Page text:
“When the putter feels good and short game is in good shape, a lot of times I see it more as guaranteeing having a second shot into around the green or hit the green, even if it's a longer club,” Stenson said. “That’s kind of what I've done around here the previous two times, and it's worked out fine.”
MATCH PLAY COULD GET MORE PARTY-CRASHERS
This weekend marks the last chance for those on the outside looking in to play their way into the World Golf Championships-Dell Technologies Match Play, March 22-26. Last weekend Ross Fisher was the big mover as his final-round 65 moved him up into a tie for third, taking him from 72nd to 55th in the World Ranking and into the WGC-Dell Technologies Match Play.
Among this week’s most likely candidates to play his way into the field in Austin, Texas, is long-hitting Tony Finau. The one-time TOUR winner, who hasn’t played since the Genesis Open (MC) and just moved his family into a newly built house in Utah, shot an opening-round 67. That was a big improvement over his result here last year (missed cut), and gives Finau a promising start, at least, in his bid to improve on his World Ranking of 77.
James Hahn, who is in fourth alone after a 65 at the Valspar, is ranked 74th in the world and also could easily play his way to Austin.
Ireland’s Seamus Power, who fired an opening 66 at the Valspar on Thursday, is way down the list at No. 317 in the world.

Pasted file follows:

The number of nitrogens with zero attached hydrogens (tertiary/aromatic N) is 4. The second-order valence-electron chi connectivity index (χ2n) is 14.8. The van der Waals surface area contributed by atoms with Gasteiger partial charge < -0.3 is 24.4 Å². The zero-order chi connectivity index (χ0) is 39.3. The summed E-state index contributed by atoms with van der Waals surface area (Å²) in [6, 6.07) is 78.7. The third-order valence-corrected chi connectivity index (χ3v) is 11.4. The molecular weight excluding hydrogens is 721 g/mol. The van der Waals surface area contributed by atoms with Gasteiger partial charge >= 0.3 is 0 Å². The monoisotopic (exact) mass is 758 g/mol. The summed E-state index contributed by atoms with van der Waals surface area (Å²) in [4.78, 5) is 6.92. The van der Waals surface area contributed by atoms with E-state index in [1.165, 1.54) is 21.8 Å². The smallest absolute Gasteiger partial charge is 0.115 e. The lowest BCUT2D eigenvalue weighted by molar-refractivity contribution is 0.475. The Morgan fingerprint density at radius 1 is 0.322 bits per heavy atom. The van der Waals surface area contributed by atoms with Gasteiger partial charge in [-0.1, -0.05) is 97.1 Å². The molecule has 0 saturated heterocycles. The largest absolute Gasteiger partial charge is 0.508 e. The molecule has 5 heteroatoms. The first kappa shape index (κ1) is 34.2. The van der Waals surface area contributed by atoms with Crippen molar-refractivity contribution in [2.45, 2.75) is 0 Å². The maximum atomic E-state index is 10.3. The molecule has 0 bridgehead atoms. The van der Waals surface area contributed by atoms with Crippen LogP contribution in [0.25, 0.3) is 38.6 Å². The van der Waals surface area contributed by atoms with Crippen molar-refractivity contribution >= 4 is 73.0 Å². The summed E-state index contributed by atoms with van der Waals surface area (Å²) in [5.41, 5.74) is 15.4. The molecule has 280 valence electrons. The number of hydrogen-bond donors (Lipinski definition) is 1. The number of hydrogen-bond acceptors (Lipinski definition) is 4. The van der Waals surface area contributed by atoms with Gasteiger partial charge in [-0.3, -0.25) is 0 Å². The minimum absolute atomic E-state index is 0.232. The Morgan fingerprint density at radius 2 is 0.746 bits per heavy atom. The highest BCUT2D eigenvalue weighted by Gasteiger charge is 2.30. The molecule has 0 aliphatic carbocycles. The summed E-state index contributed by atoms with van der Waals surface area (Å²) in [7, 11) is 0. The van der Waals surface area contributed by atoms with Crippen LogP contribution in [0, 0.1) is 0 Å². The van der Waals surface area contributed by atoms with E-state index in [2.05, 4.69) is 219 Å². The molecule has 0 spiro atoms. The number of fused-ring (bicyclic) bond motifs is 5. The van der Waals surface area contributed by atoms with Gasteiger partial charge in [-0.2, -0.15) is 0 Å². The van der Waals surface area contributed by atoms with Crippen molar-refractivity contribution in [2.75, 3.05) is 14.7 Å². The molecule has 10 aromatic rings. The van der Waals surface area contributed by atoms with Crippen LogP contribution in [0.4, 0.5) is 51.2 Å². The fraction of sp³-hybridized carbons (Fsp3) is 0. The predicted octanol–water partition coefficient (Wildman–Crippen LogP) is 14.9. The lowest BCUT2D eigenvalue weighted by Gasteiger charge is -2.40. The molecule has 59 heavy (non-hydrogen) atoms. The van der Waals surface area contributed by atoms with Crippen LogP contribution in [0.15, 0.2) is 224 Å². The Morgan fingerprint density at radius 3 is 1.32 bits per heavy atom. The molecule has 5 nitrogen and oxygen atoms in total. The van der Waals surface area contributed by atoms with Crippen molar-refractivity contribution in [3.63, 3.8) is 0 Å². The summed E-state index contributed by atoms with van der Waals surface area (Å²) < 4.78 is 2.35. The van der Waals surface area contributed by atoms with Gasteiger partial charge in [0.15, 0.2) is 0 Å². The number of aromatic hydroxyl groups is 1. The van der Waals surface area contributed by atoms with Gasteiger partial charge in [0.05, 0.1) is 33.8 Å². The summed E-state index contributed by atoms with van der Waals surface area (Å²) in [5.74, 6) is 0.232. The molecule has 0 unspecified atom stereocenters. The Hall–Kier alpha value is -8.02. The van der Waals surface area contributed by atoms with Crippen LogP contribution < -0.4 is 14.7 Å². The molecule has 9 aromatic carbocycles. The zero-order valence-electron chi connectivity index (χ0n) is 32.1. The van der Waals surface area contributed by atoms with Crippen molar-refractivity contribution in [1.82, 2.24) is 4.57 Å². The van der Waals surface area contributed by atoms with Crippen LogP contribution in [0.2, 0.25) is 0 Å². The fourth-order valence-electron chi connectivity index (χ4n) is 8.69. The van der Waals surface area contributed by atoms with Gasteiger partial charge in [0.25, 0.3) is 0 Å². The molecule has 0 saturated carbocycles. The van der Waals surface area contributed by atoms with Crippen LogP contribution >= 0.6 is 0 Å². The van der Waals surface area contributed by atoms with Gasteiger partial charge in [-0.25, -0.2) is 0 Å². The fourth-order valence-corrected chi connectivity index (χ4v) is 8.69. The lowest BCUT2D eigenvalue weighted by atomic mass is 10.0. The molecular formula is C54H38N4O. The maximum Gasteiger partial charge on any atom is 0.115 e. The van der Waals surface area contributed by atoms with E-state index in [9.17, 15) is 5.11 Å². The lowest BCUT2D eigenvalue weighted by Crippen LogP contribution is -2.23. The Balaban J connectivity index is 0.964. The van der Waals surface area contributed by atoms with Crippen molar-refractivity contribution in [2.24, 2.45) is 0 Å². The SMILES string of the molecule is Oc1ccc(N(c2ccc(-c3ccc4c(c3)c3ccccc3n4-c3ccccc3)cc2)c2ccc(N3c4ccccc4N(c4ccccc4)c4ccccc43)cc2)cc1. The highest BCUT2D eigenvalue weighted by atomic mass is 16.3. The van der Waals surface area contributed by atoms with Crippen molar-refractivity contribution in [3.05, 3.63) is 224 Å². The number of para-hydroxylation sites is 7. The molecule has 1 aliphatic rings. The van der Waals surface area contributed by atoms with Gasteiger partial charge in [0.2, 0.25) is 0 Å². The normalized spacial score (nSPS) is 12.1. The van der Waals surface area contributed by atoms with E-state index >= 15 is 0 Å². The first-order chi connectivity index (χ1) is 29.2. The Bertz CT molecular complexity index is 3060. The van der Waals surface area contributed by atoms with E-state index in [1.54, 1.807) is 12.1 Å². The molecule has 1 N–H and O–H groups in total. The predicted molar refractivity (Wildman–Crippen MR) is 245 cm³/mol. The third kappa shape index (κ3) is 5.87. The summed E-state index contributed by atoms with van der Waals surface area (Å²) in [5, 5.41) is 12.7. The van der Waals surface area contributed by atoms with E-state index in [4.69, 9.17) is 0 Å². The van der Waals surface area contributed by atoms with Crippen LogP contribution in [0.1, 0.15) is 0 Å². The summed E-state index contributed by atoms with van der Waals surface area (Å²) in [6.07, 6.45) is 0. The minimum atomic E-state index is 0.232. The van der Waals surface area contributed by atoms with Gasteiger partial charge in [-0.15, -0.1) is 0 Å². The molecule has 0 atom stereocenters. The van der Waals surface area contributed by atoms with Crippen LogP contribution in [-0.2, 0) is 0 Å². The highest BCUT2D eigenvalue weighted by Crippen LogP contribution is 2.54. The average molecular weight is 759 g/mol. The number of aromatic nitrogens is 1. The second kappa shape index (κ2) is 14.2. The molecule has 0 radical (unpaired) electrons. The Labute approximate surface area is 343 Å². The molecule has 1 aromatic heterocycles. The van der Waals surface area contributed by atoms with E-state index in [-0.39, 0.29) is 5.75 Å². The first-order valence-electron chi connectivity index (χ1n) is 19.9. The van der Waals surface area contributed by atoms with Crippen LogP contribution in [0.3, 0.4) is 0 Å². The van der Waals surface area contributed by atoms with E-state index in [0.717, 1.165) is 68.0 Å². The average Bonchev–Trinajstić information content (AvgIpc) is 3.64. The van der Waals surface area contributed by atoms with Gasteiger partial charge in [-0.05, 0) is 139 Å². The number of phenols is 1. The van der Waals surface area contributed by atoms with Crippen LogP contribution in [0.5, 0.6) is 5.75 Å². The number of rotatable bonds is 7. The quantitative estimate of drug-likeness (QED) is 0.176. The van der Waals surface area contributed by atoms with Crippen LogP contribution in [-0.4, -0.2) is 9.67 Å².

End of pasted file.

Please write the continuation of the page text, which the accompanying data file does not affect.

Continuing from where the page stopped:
ODDS & ENDS: Justin Thomas, a three-time winner already this season, said he still didn’t feel 100 percent while salvaging an even-par 71 before darkness fell Thursday. Thomas missed the Wednesday pro-am with a stomach ailment. … With the 20-somethings enjoying a banner season -- Thomas, Jordan Spieth, Rickie Fowler, et al -- Thursday’s leaderboard featured a few more gray hairs. Herman is 39, and Stenson will turn 41 next month. “If they don't want to mention the old guy, you know, it's fine by me,” Stenson said. “I try and do my thing and play as well as I can and get prepared for the big events.” … The morning wave rushed to the top of the leaderboard before the wind kicked up for the later tee times. Charles Howell III (67) and Webb Simpson (67) were among the best of the afternoon wave, as was Bryson DeChambeau, who was 4 under through 15 holes. … Defending champion Charl Schwartzel shot a 1-under 70. … The only first-round leader to hang on to win the Valspar was K.J. Choi in 2002. He opened with a 63.
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@BillyHo_Golf thank you Billy.— Jim Herman (@gohermie) March 9, 2017